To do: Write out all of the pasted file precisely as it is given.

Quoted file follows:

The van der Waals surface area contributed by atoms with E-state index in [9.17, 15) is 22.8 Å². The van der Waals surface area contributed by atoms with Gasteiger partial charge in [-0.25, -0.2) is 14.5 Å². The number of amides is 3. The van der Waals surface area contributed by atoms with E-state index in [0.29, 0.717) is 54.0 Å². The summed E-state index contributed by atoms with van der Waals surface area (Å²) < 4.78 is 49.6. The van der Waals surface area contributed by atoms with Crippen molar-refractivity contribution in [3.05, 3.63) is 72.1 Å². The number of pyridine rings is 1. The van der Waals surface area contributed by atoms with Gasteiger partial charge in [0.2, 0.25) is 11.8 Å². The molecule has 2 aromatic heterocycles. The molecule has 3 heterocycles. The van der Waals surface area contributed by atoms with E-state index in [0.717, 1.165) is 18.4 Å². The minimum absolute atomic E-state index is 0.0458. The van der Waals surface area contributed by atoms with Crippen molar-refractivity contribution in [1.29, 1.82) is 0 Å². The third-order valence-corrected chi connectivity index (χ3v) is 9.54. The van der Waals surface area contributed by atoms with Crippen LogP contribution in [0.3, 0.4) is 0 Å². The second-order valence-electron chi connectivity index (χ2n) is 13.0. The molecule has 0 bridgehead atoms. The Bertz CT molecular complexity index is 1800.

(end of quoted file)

The van der Waals surface area contributed by atoms with E-state index in [9.17, 15) is 22.8 Å². The van der Waals surface area contributed by atoms with Gasteiger partial charge in [-0.25, -0.2) is 14.5 Å². The number of amides is 3. The van der Waals surface area contributed by atoms with E-state index in [0.29, 0.717) is 54.0 Å². The summed E-state index contributed by atoms with van der Waals surface area (Å²) < 4.78 is 49.6. The van der Waals surface area contributed by atoms with Crippen molar-refractivity contribution in [3.05, 3.63) is 72.1 Å². The number of pyridine rings is 1. The van der Waals surface area contributed by atoms with Gasteiger partial charge in [0.2, 0.25) is 11.8 Å². The molecule has 2 aromatic heterocycles. The molecule has 3 heterocycles. The van der Waals surface area contributed by atoms with E-state index in [0.717, 1.165) is 18.4 Å². The minimum absolute atomic E-state index is 0.0458. The van der Waals surface area contributed by atoms with Crippen molar-refractivity contribution in [1.29, 1.82) is 0 Å². The third-order valence-corrected chi connectivity index (χ3v) is 9.54. The van der Waals surface area contributed by atoms with Crippen LogP contribution in [0.3, 0.4) is 0 Å². The second-order valence-electron chi connectivity index (χ2n) is 13.0. The molecule has 0 bridgehead atoms. The Bertz CT molecular complexity index is 1800.